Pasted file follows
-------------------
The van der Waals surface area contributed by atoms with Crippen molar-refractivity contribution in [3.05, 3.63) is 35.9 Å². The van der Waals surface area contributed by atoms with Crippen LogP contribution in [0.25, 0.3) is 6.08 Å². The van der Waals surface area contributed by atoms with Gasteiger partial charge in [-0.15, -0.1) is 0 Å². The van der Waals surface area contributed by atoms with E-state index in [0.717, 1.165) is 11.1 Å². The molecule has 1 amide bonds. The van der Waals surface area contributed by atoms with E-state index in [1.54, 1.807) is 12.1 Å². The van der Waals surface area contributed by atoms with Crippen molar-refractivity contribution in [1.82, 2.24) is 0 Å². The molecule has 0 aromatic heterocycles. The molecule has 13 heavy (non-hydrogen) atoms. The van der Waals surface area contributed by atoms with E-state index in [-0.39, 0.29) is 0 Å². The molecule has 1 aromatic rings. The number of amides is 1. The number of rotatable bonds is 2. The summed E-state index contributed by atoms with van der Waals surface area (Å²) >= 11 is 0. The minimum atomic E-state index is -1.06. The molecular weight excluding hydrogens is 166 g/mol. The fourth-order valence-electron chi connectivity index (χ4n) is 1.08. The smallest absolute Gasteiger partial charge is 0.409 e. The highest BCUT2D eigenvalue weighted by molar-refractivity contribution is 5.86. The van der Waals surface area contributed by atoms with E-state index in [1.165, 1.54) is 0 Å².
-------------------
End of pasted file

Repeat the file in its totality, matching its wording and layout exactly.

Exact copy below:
The van der Waals surface area contributed by atoms with Crippen molar-refractivity contribution in [3.05, 3.63) is 35.9 Å². The van der Waals surface area contributed by atoms with Crippen LogP contribution in [0.25, 0.3) is 6.08 Å². The van der Waals surface area contributed by atoms with Gasteiger partial charge in [-0.15, -0.1) is 0 Å². The van der Waals surface area contributed by atoms with E-state index in [0.717, 1.165) is 11.1 Å². The molecule has 1 amide bonds. The van der Waals surface area contributed by atoms with E-state index in [1.54, 1.807) is 12.1 Å². The van der Waals surface area contributed by atoms with Crippen molar-refractivity contribution in [1.82, 2.24) is 0 Å². The molecule has 0 aromatic heterocycles. The molecule has 13 heavy (non-hydrogen) atoms. The van der Waals surface area contributed by atoms with E-state index in [-0.39, 0.29) is 0 Å². The molecule has 1 aromatic rings. The number of amides is 1. The number of rotatable bonds is 2. The summed E-state index contributed by atoms with van der Waals surface area (Å²) >= 11 is 0. The minimum atomic E-state index is -1.06. The molecular weight excluding hydrogens is 166 g/mol. The fourth-order valence-electron chi connectivity index (χ4n) is 1.08. The smallest absolute Gasteiger partial charge is 0.409 e. The highest BCUT2D eigenvalue weighted by molar-refractivity contribution is 5.86. The van der Waals surface area contributed by atoms with E-state index in [1.165, 1.54) is 0 Å².